June 22, 2017

Alumnus launches new book trading app to help students save money

Screengrabs of BibliosBook mobile app, which includes the Book Map feature that allows users to see what books are nearby and communicate with owners of books they want. (Screengrabs from BiblosBook app)

Taylor Simpson, a 25-year-old Sacramento State graduate, has launched a new book trading app called BiblosBooks, which allows its users to trade textbooks and novels for free.

BiblosBooks provides a platform and community for users to trade, borrow and share books with others, according to Simpson.

“Students at the beginning and end of each semester are always seeking to sell, trade or exchange textbooks for the one they need,” Simpson said. “We wanted to make it convenient and easy for book enthusiasts and students to find the books they need and want.”

It took Simpson six months to create the app once he decided on Firebase as the backend to support the app.

According to Simpson, this app is the only one of its kind. It features a chat function that allows users to communicate with each other so that they can decide what they want to do with their books. Users can see books near them using the map feature.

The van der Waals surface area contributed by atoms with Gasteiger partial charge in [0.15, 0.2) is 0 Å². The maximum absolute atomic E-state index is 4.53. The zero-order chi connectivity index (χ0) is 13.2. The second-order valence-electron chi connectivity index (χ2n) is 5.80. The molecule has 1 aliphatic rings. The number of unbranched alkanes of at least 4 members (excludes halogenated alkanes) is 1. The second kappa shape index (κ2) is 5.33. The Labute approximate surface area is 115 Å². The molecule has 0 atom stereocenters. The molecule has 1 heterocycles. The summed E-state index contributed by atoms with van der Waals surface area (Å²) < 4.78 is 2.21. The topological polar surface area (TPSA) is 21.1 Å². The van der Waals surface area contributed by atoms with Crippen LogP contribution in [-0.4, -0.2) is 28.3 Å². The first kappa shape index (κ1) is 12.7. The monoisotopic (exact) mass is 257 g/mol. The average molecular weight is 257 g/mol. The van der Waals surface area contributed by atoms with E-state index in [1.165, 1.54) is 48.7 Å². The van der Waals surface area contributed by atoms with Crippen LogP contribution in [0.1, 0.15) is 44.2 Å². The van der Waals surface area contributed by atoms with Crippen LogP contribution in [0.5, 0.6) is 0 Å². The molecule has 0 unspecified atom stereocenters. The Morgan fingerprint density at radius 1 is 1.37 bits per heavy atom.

“While there are apps that are digital readers or that keep track of one’s own personal library, no other app does what our app does,” Simpson said.

Simpson worked alongside Christopher Vaeches and Christopher Keys to develop the app.

Vaeches, who is double majoring in business entrepreneurship and marketing at Sac State, is in charge of developing and implementing all of the business marketing strategies for BiblosBooks.

“I love that this app acts as a social platform to form communities around the books we love,” Vaeches said.

According to Vaeches, BiblosBooks is a great way to meet people in your area who are interested in the same genres of books as you.

“Don’t waste your time buying textbooks or novels when you can get them for free,” Vaeches said. “Now, students can spend their money on basic living necessities such as rent and buying more Top Ramen, rather than hundreds of dollars on books.”

Keys, who is a 33-year-old physics student attending Sac State for a master’s in mechanical engineering, said that he is the originator of the idea and worked on the early conceptual development of the project.

“To me, this application is an opportunity to help the physical book transition into the digital age,” Keys said.

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